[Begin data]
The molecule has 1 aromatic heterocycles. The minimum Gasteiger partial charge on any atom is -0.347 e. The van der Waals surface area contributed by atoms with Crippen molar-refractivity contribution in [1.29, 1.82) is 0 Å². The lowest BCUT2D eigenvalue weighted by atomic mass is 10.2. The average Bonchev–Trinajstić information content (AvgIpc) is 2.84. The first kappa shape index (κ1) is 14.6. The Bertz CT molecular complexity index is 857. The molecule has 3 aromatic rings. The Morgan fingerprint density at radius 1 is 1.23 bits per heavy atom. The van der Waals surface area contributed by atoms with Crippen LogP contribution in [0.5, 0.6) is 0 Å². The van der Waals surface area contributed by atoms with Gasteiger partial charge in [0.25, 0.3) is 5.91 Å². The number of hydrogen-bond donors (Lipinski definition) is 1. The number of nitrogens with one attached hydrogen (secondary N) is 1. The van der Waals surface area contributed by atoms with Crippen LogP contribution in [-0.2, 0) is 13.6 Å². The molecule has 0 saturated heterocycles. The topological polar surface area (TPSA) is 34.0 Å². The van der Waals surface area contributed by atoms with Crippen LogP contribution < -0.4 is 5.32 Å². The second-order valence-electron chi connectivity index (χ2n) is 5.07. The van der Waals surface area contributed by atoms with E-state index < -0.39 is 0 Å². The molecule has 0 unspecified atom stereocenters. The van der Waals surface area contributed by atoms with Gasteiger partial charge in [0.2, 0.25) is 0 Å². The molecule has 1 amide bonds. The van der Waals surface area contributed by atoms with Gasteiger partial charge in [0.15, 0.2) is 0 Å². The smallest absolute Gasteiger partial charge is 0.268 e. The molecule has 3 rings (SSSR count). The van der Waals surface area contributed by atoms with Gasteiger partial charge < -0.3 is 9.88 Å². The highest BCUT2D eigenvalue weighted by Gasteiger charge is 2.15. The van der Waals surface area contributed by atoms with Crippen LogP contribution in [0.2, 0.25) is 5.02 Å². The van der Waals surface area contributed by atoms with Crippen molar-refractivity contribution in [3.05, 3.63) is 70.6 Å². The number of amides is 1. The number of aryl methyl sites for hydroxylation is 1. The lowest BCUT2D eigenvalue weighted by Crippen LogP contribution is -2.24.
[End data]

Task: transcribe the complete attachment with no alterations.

The molecule has 1 aromatic heterocycles. The minimum Gasteiger partial charge on any atom is -0.347 e. The van der Waals surface area contributed by atoms with Crippen molar-refractivity contribution in [1.29, 1.82) is 0 Å². The lowest BCUT2D eigenvalue weighted by atomic mass is 10.2. The average Bonchev–Trinajstić information content (AvgIpc) is 2.84. The first kappa shape index (κ1) is 14.6. The Bertz CT molecular complexity index is 857. The molecule has 3 aromatic rings. The Morgan fingerprint density at radius 1 is 1.23 bits per heavy atom. The van der Waals surface area contributed by atoms with Crippen LogP contribution in [0.5, 0.6) is 0 Å². The van der Waals surface area contributed by atoms with Gasteiger partial charge in [0.25, 0.3) is 5.91 Å². The number of hydrogen-bond donors (Lipinski definition) is 1. The number of nitrogens with one attached hydrogen (secondary N) is 1. The van der Waals surface area contributed by atoms with Crippen LogP contribution in [-0.2, 0) is 13.6 Å². The molecule has 0 saturated heterocycles. The topological polar surface area (TPSA) is 34.0 Å². The van der Waals surface area contributed by atoms with Crippen LogP contribution < -0.4 is 5.32 Å². The second-order valence-electron chi connectivity index (χ2n) is 5.07. The van der Waals surface area contributed by atoms with E-state index < -0.39 is 0 Å². The molecule has 0 unspecified atom stereocenters. The van der Waals surface area contributed by atoms with Gasteiger partial charge in [0.2, 0.25) is 0 Å². The molecule has 1 amide bonds. The van der Waals surface area contributed by atoms with Gasteiger partial charge in [0.15, 0.2) is 0 Å². The smallest absolute Gasteiger partial charge is 0.268 e. The molecule has 3 rings (SSSR count). The van der Waals surface area contributed by atoms with Gasteiger partial charge < -0.3 is 9.88 Å². The highest BCUT2D eigenvalue weighted by Gasteiger charge is 2.15. The van der Waals surface area contributed by atoms with Crippen LogP contribution in [0.2, 0.25) is 5.02 Å². The van der Waals surface area contributed by atoms with Crippen molar-refractivity contribution in [3.05, 3.63) is 70.6 Å². The number of amides is 1. The number of aryl methyl sites for hydroxylation is 1. The lowest BCUT2D eigenvalue weighted by Crippen LogP contribution is -2.24.